Fifteen years ago, Deb and I were hunkered down on our back porch watching a fairly routine thunderstorm. Suddenly, we heard a loud crack. Huh? It came from somewhere nearby. Not the familiar crack of thunder—more like the sound it makes when you break a large twig with your hands. The beautiful Bradford pear tree in our front yard had just lost a fight with the wind. It was now in two pieces, laying in opposite directions along the sidewalk.
Turns out that having the “weakest branch structure in nature” is just one of many problems with Bradford pears. But still, that tree was a part of what drew us to this house just a few years before. We could only shake our heads as it was carted away.
Cut to now…
It was more of a gradual process this time. One of the large trees in our back yard started withering. Over the course of several years it produced fewer and fewer leaves. Then it completely died. Even worse, it had become dangerously brittle—every gust of wind was a new adventure in scattered limbs. The dead tree looked creepy on our north skycam at night, like the cover of “The Legend of Sleepy Hollow.” Finally, we got some estimates and put out the hit.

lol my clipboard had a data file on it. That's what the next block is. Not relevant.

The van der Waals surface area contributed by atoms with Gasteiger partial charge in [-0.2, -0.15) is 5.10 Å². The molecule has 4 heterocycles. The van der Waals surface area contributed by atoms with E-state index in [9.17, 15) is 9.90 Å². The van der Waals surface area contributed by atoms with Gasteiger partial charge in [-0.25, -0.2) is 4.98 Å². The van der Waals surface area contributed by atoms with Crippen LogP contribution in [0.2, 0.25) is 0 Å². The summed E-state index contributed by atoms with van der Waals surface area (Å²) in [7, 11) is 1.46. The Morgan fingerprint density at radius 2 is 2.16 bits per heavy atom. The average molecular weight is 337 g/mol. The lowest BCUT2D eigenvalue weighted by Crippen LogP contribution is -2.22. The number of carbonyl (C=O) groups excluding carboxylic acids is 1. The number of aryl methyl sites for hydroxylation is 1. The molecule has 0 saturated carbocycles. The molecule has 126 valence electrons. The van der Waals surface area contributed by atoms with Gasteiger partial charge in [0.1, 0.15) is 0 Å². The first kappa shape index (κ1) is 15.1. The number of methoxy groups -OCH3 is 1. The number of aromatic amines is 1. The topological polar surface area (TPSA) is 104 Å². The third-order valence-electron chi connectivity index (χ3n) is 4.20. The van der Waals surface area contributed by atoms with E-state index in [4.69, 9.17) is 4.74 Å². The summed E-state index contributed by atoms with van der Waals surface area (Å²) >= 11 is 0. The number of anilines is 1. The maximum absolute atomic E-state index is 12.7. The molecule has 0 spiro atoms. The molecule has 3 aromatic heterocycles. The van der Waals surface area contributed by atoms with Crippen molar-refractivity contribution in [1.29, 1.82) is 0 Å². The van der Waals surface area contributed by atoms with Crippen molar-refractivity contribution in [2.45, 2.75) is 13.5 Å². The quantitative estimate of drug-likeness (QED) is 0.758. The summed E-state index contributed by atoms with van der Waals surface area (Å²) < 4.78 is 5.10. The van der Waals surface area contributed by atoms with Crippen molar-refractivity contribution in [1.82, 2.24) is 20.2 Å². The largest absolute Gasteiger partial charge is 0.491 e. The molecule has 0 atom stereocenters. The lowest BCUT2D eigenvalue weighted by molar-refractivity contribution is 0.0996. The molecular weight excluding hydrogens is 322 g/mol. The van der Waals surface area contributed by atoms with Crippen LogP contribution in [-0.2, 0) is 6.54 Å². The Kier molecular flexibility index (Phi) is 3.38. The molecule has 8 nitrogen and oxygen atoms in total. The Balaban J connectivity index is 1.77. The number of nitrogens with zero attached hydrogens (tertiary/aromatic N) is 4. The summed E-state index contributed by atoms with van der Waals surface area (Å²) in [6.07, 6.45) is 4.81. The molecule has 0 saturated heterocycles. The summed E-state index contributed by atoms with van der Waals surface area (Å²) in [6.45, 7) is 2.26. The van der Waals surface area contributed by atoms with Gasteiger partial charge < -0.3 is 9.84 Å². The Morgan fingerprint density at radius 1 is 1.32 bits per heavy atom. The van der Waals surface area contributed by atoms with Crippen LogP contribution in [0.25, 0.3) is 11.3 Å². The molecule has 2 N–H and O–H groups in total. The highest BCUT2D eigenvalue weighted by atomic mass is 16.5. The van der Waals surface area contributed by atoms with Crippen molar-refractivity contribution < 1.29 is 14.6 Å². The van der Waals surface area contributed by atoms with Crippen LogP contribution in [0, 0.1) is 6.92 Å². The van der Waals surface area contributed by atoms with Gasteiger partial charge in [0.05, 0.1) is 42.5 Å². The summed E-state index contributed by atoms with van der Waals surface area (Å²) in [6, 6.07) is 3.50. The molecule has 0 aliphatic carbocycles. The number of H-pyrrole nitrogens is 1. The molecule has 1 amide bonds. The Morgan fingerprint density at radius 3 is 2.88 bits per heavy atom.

We lowered the camera to catch the tree-ectomy in action. I’d be lying if I told you it makes for an exciting video—but—if you’ve ever wanted to see a guy on a cherry picker fly around with a chainsaw at 10x speed, then today is your day!
So we’ve lost two of the three original trees from our property now. Sure, they provide valuable shade and privacy, but they also add a kind of stoic character that’s hard to replace. They help make even the smallest landscape unique. And that will be missed.